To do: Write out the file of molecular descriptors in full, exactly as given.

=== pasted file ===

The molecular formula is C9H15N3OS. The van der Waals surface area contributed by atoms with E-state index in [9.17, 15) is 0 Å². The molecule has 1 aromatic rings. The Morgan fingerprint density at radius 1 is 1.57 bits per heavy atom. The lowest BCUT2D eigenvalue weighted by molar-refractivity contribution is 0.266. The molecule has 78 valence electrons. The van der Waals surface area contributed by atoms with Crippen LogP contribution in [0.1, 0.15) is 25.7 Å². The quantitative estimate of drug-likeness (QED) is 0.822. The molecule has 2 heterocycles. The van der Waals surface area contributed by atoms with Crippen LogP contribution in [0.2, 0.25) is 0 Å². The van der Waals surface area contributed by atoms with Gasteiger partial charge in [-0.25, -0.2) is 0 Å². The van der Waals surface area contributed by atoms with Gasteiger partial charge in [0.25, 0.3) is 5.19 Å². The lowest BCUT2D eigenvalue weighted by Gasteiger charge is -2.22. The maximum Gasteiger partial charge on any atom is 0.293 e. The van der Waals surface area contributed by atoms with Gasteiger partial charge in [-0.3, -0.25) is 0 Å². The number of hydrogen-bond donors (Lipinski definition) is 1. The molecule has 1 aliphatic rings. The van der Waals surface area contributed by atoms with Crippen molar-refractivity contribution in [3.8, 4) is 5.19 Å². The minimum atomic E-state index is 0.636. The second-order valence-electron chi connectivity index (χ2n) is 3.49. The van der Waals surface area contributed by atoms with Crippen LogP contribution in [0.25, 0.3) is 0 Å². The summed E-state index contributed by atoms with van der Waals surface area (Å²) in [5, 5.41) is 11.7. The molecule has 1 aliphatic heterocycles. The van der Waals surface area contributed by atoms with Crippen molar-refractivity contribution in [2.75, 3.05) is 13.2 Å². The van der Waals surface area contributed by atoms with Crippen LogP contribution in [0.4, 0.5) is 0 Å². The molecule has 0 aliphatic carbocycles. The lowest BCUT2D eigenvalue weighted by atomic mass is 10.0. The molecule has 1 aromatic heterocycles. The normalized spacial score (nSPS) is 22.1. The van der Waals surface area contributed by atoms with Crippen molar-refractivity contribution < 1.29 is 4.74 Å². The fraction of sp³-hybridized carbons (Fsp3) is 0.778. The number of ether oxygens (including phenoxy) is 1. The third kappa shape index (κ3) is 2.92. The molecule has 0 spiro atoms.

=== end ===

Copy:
The molecular formula is C9H15N3OS. The van der Waals surface area contributed by atoms with E-state index in [9.17, 15) is 0 Å². The molecule has 1 aromatic rings. The Morgan fingerprint density at radius 1 is 1.57 bits per heavy atom. The lowest BCUT2D eigenvalue weighted by molar-refractivity contribution is 0.266. The molecule has 78 valence electrons. The van der Waals surface area contributed by atoms with Crippen LogP contribution in [0.1, 0.15) is 25.7 Å². The quantitative estimate of drug-likeness (QED) is 0.822. The molecule has 2 heterocycles. The van der Waals surface area contributed by atoms with Crippen LogP contribution in [0.2, 0.25) is 0 Å². The van der Waals surface area contributed by atoms with Gasteiger partial charge in [-0.25, -0.2) is 0 Å². The van der Waals surface area contributed by atoms with Gasteiger partial charge in [0.25, 0.3) is 5.19 Å². The lowest BCUT2D eigenvalue weighted by Gasteiger charge is -2.22. The maximum Gasteiger partial charge on any atom is 0.293 e. The van der Waals surface area contributed by atoms with Gasteiger partial charge in [-0.3, -0.25) is 0 Å². The number of hydrogen-bond donors (Lipinski definition) is 1. The molecule has 1 aliphatic rings. The van der Waals surface area contributed by atoms with Crippen molar-refractivity contribution in [3.8, 4) is 5.19 Å². The minimum atomic E-state index is 0.636. The second-order valence-electron chi connectivity index (χ2n) is 3.49. The van der Waals surface area contributed by atoms with Crippen LogP contribution in [0.25, 0.3) is 0 Å². The summed E-state index contributed by atoms with van der Waals surface area (Å²) in [5, 5.41) is 11.7. The molecule has 1 aliphatic heterocycles. The van der Waals surface area contributed by atoms with Crippen molar-refractivity contribution in [2.75, 3.05) is 13.2 Å². The van der Waals surface area contributed by atoms with Crippen LogP contribution in [0.4, 0.5) is 0 Å². The molecule has 0 aliphatic carbocycles. The lowest BCUT2D eigenvalue weighted by atomic mass is 10.0. The molecule has 1 aromatic heterocycles. The normalized spacial score (nSPS) is 22.1. The van der Waals surface area contributed by atoms with Crippen molar-refractivity contribution < 1.29 is 4.74 Å². The fraction of sp³-hybridized carbons (Fsp3) is 0.778. The number of ether oxygens (including phenoxy) is 1. The third kappa shape index (κ3) is 2.92. The molecule has 0 spiro atoms.